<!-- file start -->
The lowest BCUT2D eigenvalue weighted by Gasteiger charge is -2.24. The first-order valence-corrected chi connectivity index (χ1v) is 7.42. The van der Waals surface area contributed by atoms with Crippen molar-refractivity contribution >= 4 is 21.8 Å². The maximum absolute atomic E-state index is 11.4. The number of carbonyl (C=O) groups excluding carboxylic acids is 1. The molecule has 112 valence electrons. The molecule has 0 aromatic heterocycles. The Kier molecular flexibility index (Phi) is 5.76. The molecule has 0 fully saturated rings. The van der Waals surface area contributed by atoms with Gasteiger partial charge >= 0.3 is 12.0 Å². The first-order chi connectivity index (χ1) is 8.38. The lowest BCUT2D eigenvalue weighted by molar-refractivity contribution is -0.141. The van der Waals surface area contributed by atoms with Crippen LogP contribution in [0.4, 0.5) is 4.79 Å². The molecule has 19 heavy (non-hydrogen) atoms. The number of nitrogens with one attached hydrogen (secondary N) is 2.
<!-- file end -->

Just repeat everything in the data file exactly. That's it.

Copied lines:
The lowest BCUT2D eigenvalue weighted by Gasteiger charge is -2.24. The first-order valence-corrected chi connectivity index (χ1v) is 7.42. The van der Waals surface area contributed by atoms with Crippen molar-refractivity contribution >= 4 is 21.8 Å². The maximum absolute atomic E-state index is 11.4. The number of carbonyl (C=O) groups excluding carboxylic acids is 1. The molecule has 112 valence electrons. The molecule has 0 aromatic heterocycles. The Kier molecular flexibility index (Phi) is 5.76. The molecule has 0 fully saturated rings. The van der Waals surface area contributed by atoms with Gasteiger partial charge >= 0.3 is 12.0 Å². The first-order chi connectivity index (χ1) is 8.38. The lowest BCUT2D eigenvalue weighted by molar-refractivity contribution is -0.141. The van der Waals surface area contributed by atoms with Crippen LogP contribution in [0.4, 0.5) is 4.79 Å². The molecule has 19 heavy (non-hydrogen) atoms. The number of nitrogens with one attached hydrogen (secondary N) is 2.